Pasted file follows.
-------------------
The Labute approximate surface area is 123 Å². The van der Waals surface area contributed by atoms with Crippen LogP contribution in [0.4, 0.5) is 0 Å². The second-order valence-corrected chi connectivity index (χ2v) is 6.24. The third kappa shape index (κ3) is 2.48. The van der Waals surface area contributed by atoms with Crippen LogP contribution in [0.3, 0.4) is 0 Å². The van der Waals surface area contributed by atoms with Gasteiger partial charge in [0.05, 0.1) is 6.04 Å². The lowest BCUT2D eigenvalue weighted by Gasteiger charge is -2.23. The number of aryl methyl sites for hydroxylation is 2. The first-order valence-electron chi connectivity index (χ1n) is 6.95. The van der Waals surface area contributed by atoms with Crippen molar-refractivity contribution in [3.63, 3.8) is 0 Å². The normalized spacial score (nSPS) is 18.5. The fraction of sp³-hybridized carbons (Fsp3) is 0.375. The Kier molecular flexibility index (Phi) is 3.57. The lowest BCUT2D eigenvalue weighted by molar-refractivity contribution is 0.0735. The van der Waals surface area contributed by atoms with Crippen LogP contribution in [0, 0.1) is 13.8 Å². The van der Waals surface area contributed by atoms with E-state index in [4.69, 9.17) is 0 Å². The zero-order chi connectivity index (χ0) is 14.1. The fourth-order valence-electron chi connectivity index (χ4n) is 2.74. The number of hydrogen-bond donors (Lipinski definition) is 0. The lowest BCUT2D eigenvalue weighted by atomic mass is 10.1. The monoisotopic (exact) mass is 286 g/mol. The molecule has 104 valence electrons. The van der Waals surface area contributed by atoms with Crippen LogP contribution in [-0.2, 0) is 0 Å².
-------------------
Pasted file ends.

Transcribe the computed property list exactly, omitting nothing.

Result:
The Labute approximate surface area is 123 Å². The van der Waals surface area contributed by atoms with Crippen LogP contribution in [0.4, 0.5) is 0 Å². The second-order valence-corrected chi connectivity index (χ2v) is 6.24. The third kappa shape index (κ3) is 2.48. The van der Waals surface area contributed by atoms with Crippen LogP contribution in [0.3, 0.4) is 0 Å². The van der Waals surface area contributed by atoms with Gasteiger partial charge in [0.05, 0.1) is 6.04 Å². The lowest BCUT2D eigenvalue weighted by Gasteiger charge is -2.23. The number of aryl methyl sites for hydroxylation is 2. The first-order valence-electron chi connectivity index (χ1n) is 6.95. The van der Waals surface area contributed by atoms with Crippen molar-refractivity contribution in [3.63, 3.8) is 0 Å². The normalized spacial score (nSPS) is 18.5. The fraction of sp³-hybridized carbons (Fsp3) is 0.375. The Kier molecular flexibility index (Phi) is 3.57. The lowest BCUT2D eigenvalue weighted by molar-refractivity contribution is 0.0735. The van der Waals surface area contributed by atoms with Crippen LogP contribution in [0, 0.1) is 13.8 Å². The van der Waals surface area contributed by atoms with E-state index in [4.69, 9.17) is 0 Å². The zero-order chi connectivity index (χ0) is 14.1. The fourth-order valence-electron chi connectivity index (χ4n) is 2.74. The number of hydrogen-bond donors (Lipinski definition) is 0. The lowest BCUT2D eigenvalue weighted by atomic mass is 10.1. The monoisotopic (exact) mass is 286 g/mol. The molecule has 104 valence electrons. The van der Waals surface area contributed by atoms with Crippen LogP contribution in [-0.2, 0) is 0 Å².